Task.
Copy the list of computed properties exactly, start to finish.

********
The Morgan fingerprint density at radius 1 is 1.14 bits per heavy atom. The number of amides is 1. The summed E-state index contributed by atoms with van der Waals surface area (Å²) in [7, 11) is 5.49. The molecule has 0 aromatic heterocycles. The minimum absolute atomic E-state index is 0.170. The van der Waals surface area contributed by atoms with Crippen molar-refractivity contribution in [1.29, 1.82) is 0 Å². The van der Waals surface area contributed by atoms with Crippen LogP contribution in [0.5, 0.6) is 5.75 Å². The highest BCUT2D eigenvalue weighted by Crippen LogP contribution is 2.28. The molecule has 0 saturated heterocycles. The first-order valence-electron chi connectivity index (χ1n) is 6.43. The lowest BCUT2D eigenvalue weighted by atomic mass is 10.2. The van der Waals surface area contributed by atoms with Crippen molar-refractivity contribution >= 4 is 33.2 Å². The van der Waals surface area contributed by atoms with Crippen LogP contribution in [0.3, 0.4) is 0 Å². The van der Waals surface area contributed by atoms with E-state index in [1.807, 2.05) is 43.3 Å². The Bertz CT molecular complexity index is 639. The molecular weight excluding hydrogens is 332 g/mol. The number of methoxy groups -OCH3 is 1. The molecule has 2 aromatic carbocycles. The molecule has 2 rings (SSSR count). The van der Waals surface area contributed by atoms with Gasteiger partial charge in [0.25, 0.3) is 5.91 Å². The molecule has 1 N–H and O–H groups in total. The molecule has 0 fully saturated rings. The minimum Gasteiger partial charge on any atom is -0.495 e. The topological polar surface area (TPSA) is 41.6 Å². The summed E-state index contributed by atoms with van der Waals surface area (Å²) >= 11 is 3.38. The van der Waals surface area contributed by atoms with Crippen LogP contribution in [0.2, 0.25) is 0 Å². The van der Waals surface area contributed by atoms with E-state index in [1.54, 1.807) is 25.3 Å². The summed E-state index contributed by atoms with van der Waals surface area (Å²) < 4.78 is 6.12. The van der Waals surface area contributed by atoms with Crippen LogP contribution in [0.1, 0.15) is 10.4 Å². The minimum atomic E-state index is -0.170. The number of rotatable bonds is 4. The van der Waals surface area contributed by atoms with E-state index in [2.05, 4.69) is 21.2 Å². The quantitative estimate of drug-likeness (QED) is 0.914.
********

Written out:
The Morgan fingerprint density at radius 1 is 1.14 bits per heavy atom. The number of amides is 1. The summed E-state index contributed by atoms with van der Waals surface area (Å²) in [7, 11) is 5.49. The molecule has 0 aromatic heterocycles. The minimum absolute atomic E-state index is 0.170. The van der Waals surface area contributed by atoms with Crippen molar-refractivity contribution in [1.29, 1.82) is 0 Å². The van der Waals surface area contributed by atoms with Crippen LogP contribution in [0.5, 0.6) is 5.75 Å². The highest BCUT2D eigenvalue weighted by Crippen LogP contribution is 2.28. The molecule has 0 saturated heterocycles. The first-order valence-electron chi connectivity index (χ1n) is 6.43. The lowest BCUT2D eigenvalue weighted by atomic mass is 10.2. The van der Waals surface area contributed by atoms with Crippen molar-refractivity contribution >= 4 is 33.2 Å². The van der Waals surface area contributed by atoms with Crippen LogP contribution in [0.3, 0.4) is 0 Å². The van der Waals surface area contributed by atoms with E-state index in [1.807, 2.05) is 43.3 Å². The Bertz CT molecular complexity index is 639. The molecular weight excluding hydrogens is 332 g/mol. The number of methoxy groups -OCH3 is 1. The molecule has 2 aromatic carbocycles. The molecule has 2 rings (SSSR count). The van der Waals surface area contributed by atoms with Gasteiger partial charge in [0.25, 0.3) is 5.91 Å². The molecule has 1 N–H and O–H groups in total. The molecule has 0 fully saturated rings. The minimum Gasteiger partial charge on any atom is -0.495 e. The topological polar surface area (TPSA) is 41.6 Å². The summed E-state index contributed by atoms with van der Waals surface area (Å²) >= 11 is 3.38. The van der Waals surface area contributed by atoms with Crippen LogP contribution in [0.2, 0.25) is 0 Å². The van der Waals surface area contributed by atoms with E-state index in [1.54, 1.807) is 25.3 Å². The summed E-state index contributed by atoms with van der Waals surface area (Å²) < 4.78 is 6.12. The van der Waals surface area contributed by atoms with Crippen LogP contribution in [0.1, 0.15) is 10.4 Å². The minimum atomic E-state index is -0.170. The number of rotatable bonds is 4. The van der Waals surface area contributed by atoms with E-state index in [2.05, 4.69) is 21.2 Å². The quantitative estimate of drug-likeness (QED) is 0.914.